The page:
Zach and Chad Campbell were 2 down to Padraig Harrington and Paul McGinley in their foursomes match heading to the par-5 16th hole. Campbell’s drive left Johnson 260 yards to a green that required a carry over water and was just 12 yards wide in the front.

As Johnson pondered the shot, captain Tom Lehman approached and said, “You’ve got the shot. Hit it.”
He laced a 3-wood to 20 feet, and it resulted in a birdie to cut the deficit in half.

“It was nerve wracking,” Johnson says now. “You want the ball. You want the last shot. But it was very difficult. If you’re playing conservative golf, it’s not one you do.”

Johnson made a 14-foot for birdie putt on the 17th hole that extended the match, then made a 4-footer for birdie on the last hole to win the hole and earn a halve.

“He played like a champion,” Lehman said.

Photo courtesy of The R&A / Getty Images

Lehman predicted that Johnson’s success in the clutch would pay dividends in major championships down the road. Zach won the Masters the following spring, added the Open Championship in 2015 (pictured right) and has nine Top 10 finishes in majors overall including a tie for third in the 2010 PGA and a tie for eighth in the 2016 U.S. Open.

“I’ve said it to the young guys who have made these teams, the Presidents Cup included, that when you’re called upon to execute, under these highly-weighted circumstances, and you come through, it’s going to make you a better player,” Johnson said. “I still talk about that shot (on the 16th) as one of the best shots I’ve ever hit in golf.”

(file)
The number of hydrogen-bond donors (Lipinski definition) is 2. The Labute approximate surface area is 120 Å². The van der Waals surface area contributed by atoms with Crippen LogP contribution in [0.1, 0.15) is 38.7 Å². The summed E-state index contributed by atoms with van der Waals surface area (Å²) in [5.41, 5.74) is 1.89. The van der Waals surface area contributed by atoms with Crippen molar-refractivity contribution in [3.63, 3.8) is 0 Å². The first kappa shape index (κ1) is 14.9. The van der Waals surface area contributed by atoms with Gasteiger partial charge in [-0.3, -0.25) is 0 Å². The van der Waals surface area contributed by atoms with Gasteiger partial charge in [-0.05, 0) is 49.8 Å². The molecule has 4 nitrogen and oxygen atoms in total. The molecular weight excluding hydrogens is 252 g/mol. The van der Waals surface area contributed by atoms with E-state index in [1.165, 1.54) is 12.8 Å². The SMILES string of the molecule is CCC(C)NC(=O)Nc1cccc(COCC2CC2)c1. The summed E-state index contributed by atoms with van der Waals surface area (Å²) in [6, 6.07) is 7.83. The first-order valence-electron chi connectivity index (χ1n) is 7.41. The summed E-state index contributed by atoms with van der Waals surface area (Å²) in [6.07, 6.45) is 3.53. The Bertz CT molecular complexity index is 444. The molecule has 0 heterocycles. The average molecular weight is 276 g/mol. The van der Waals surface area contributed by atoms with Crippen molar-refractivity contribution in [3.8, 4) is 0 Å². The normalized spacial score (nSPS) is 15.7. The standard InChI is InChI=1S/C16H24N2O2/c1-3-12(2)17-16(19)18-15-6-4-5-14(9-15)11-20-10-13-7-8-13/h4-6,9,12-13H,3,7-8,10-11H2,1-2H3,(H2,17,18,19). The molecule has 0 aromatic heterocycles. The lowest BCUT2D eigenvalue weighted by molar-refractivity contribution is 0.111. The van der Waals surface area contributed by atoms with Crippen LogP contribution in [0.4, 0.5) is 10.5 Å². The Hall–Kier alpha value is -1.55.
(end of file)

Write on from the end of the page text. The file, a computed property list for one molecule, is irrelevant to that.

His time as a player and vice captain have given Johnson a taste of what he faces when he makes his six at-large picks and then puts together his pairings. He’ll also lean on others for feedback.

“It’s a team when we compete, and a team when we’re trying to make a team,” Johnson said. “There’s volatility this year.”

Picking his team includes the uneasy alliance between the PGA Tour and LIV, as well as a weighted point system in elevated events that can rapidly alter the team standings. The selection process for the 2023 Ryder Cup was already determined when the PGA Tour added elevated events.

“I think it’s my responsibility, at this point, to utilize the template that’s been given to me, one that’s efficient and effective,” Zach said. “I want to win, but I want them in a position so they can be who they are. That’s my role.”

The bottom line is that Johnson will rely on all his experiences, including his marketing degree from Drake University, to guide him in the process.

“When I think about the Ryder Cup I smile, because it’s still the best thing I’ve ever been associated with competitively,” he said. “I flipping love team sports.”

The fact that he’s representing his country is another reason this is a special moment in McCoy’s career.

“I didn’t have a chance to serve in the military,” he said. “But this is a chance to represent my country, on an international stage. I just know, from the opportunity I had when I played (in the Walker Cup), the feeling you get inside when that flag goes up and they play the National Anthem. The lump in the throat you get when you’re wearing the red, white and blue, and your golf bag has USA on it, and you’re proud. But you know it carries a lot of responsibility.”

Mike McCoy during the flag raising ceremony at the 2015 Walker Cup at Royal Lytham & St. Annes G.C. in Lytham St Annes, Lancashire on Friday, Sept. 11, 2015. (Copyright USGA/John Mummert)